August 19, 2004
Secrets, Rights, and DMCA
My view of the outside world.
I fear for the future. I try not to be overly paranoid, but as far as I can tell, our rights are being no less than systematically taken away from us. In 1998, the Digital Millenium Copyright Act (DMCA) was passed. Through its broad and sweeping language, the DMCA virtually does away with fair use as pertaining to the digital world. 2001 brought us the USA Patriot Act. This delightful piece of legislation, printed and rushed through congress in the middle of the night, that allows anyone deemed a terrorist to be stripped entirely of his/her rights and held for an indefinite amount of time without being charged. In June of this year, the Supreme Court ruled in Hiibel v. Sixth Judicial District Court of the state of Nevada (pdf). This ruling removes what many interpreted as our right to remain silent. As of now, if the police ask you questions or for ID, and you refuse to answer, you can be prosecuted. If this doesn’t seem bad, read about the case that was involved. It doesn’t stop there though. Presently, 5 journalists are being held in contempt of court for refusing to identify their sources, who had demanded anonymity. Also, when a former employee of Sun Microsystems inquired as to why he was required to display ID to travel on an airline, he was told that the law was secret and that he couldn’t read it. When does it end?
We’re in real trouble with the government taking our rights away on one front, and becoming more furtive on another. No good will come of it.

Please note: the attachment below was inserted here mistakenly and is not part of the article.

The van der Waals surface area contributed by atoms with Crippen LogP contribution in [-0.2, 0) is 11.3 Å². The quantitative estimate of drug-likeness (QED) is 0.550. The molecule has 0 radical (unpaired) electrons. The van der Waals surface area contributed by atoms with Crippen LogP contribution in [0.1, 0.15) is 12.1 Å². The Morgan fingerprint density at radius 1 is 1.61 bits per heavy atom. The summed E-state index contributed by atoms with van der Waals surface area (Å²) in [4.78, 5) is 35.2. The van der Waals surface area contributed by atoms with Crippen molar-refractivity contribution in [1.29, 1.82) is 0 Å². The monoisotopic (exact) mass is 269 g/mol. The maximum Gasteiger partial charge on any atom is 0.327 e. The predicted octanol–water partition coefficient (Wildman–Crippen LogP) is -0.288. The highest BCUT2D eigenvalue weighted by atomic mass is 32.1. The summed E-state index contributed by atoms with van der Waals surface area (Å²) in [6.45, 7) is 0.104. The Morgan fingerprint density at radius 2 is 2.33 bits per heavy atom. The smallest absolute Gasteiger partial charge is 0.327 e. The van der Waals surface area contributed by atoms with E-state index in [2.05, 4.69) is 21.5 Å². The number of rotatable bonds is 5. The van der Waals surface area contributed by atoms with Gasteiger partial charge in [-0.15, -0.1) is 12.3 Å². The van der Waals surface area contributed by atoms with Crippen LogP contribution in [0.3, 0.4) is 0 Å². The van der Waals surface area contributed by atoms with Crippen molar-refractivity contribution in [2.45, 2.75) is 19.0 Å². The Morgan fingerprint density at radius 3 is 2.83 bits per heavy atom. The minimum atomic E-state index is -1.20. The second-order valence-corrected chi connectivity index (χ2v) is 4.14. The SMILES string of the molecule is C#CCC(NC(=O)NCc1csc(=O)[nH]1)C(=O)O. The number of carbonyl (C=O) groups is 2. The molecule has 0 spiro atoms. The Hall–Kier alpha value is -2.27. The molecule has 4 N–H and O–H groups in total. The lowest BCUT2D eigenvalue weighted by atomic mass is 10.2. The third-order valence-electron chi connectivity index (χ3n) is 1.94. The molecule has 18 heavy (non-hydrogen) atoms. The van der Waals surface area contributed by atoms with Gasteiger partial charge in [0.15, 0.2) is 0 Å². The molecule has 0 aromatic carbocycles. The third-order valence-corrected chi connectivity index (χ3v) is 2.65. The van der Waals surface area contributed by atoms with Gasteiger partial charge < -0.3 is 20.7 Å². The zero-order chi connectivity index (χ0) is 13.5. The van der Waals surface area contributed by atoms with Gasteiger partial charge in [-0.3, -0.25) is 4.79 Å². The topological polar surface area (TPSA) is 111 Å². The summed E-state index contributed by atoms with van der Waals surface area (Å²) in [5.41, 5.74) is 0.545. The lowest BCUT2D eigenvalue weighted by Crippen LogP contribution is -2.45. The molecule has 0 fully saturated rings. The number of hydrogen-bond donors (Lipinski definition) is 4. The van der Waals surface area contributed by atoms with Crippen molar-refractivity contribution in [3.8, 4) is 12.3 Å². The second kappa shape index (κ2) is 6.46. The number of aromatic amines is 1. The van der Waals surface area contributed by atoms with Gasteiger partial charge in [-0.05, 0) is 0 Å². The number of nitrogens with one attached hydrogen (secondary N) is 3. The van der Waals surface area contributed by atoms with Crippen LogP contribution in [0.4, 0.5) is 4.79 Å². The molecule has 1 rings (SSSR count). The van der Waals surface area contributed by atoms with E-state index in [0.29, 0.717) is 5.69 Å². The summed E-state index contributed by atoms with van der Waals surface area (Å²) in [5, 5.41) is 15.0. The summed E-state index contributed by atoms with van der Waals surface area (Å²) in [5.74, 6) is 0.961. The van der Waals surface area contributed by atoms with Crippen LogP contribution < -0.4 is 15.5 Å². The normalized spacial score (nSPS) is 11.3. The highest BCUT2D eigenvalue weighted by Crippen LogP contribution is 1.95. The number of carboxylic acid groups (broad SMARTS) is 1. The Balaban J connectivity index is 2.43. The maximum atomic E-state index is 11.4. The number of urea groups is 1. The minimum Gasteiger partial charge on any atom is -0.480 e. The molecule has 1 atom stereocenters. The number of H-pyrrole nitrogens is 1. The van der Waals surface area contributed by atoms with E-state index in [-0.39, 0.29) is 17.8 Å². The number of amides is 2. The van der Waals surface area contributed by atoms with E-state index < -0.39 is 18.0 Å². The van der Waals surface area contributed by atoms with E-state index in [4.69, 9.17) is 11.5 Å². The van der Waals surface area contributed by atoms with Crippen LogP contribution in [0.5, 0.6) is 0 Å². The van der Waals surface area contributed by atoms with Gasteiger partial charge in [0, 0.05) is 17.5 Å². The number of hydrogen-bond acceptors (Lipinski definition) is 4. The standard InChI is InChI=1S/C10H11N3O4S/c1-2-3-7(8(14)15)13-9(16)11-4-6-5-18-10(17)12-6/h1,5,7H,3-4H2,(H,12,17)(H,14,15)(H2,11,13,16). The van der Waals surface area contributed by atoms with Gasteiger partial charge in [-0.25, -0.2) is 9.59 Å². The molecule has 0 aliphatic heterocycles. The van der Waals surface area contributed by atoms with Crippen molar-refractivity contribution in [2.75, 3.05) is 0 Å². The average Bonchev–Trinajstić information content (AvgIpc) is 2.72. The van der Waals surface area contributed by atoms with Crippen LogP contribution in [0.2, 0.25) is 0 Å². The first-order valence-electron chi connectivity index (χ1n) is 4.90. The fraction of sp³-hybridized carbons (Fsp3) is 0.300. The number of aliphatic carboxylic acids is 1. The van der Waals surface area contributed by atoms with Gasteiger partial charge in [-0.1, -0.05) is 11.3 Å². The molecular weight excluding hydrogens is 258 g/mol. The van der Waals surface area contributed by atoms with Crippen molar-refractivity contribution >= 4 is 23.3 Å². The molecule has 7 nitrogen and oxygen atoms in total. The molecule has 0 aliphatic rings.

I’m about to enter my last week of vacation. While I look forward to getting back to Ann Arbor and away from my home town and my job, I grow increasingly apprehensive about class and my apartment. I’m sure my worries are mostly unfounded, but it fills my thoughts. I’ve still got to figure out how I’m going to coordinate the move.
At lunch today, I found myself staring at a man near the back of the restaurant I was in. After a minute or so of telling myself I was crazy, I was certain I was looking at the professor of the dual enrollment western civ class I took senior year of high school, one Mr. Laabs. It was one of the better classes I’d had to date, as after the first few weeks, all but 6 students had dropped out, not to mention that the professor wasn’t a high school teacher, and didn’t teach like one. Its been the most personal education experience I’ve had, and I got to find out what a difference a small class size can make. Without essentially studying at all, I managed to retain more knowledge from that class than most likely any other history class I’ve had, and I had a good time doing it. It didn’t hurt that Mr. Laabs had a thing for math (he was originally a math major) and chemistry (one day he brought in a jug of liquid nitrogen that he let us play with the entire class period), not to mention that he was a nice guy (he bought us all pizza on the last day before the exam). Apparantly he’s stopped teaching for awhile to be home with his kids. Too bad. It was nice, if strange, seeing him though.